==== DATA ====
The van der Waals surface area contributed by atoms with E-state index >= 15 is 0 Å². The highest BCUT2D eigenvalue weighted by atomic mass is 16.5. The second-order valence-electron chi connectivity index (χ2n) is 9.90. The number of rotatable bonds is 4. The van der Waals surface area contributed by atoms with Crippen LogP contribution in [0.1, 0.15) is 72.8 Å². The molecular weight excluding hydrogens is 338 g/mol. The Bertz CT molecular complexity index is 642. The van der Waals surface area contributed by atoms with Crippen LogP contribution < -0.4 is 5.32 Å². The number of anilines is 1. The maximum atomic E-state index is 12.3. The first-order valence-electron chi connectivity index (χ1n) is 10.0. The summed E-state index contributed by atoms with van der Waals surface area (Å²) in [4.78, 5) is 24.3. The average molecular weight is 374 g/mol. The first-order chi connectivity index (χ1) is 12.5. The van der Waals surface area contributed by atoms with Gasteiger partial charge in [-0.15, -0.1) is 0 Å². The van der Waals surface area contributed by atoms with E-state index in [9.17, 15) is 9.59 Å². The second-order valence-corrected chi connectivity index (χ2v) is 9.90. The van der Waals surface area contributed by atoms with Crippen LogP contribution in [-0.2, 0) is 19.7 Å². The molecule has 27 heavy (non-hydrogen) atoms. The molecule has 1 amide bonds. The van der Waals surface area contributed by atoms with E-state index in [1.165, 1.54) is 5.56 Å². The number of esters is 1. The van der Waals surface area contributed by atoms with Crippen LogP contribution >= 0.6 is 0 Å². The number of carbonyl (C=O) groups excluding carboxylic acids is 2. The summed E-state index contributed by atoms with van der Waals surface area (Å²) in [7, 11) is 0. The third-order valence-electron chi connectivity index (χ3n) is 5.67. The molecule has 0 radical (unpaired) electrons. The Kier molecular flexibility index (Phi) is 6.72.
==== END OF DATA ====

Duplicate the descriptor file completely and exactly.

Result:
The van der Waals surface area contributed by atoms with E-state index >= 15 is 0 Å². The highest BCUT2D eigenvalue weighted by atomic mass is 16.5. The second-order valence-electron chi connectivity index (χ2n) is 9.90. The number of rotatable bonds is 4. The van der Waals surface area contributed by atoms with Crippen LogP contribution in [0.1, 0.15) is 72.8 Å². The molecular weight excluding hydrogens is 338 g/mol. The Bertz CT molecular complexity index is 642. The van der Waals surface area contributed by atoms with Crippen LogP contribution < -0.4 is 5.32 Å². The number of anilines is 1. The maximum atomic E-state index is 12.3. The first-order valence-electron chi connectivity index (χ1n) is 10.0. The summed E-state index contributed by atoms with van der Waals surface area (Å²) in [4.78, 5) is 24.3. The average molecular weight is 374 g/mol. The first-order chi connectivity index (χ1) is 12.5. The van der Waals surface area contributed by atoms with Gasteiger partial charge in [-0.15, -0.1) is 0 Å². The van der Waals surface area contributed by atoms with E-state index in [9.17, 15) is 9.59 Å². The second-order valence-corrected chi connectivity index (χ2v) is 9.90. The van der Waals surface area contributed by atoms with Crippen LogP contribution in [-0.2, 0) is 19.7 Å². The molecule has 27 heavy (non-hydrogen) atoms. The molecule has 1 amide bonds. The van der Waals surface area contributed by atoms with E-state index in [1.165, 1.54) is 5.56 Å². The number of esters is 1. The van der Waals surface area contributed by atoms with Crippen LogP contribution >= 0.6 is 0 Å². The number of carbonyl (C=O) groups excluding carboxylic acids is 2. The summed E-state index contributed by atoms with van der Waals surface area (Å²) in [7, 11) is 0. The third-order valence-electron chi connectivity index (χ3n) is 5.67. The molecule has 0 radical (unpaired) electrons. The Kier molecular flexibility index (Phi) is 6.72.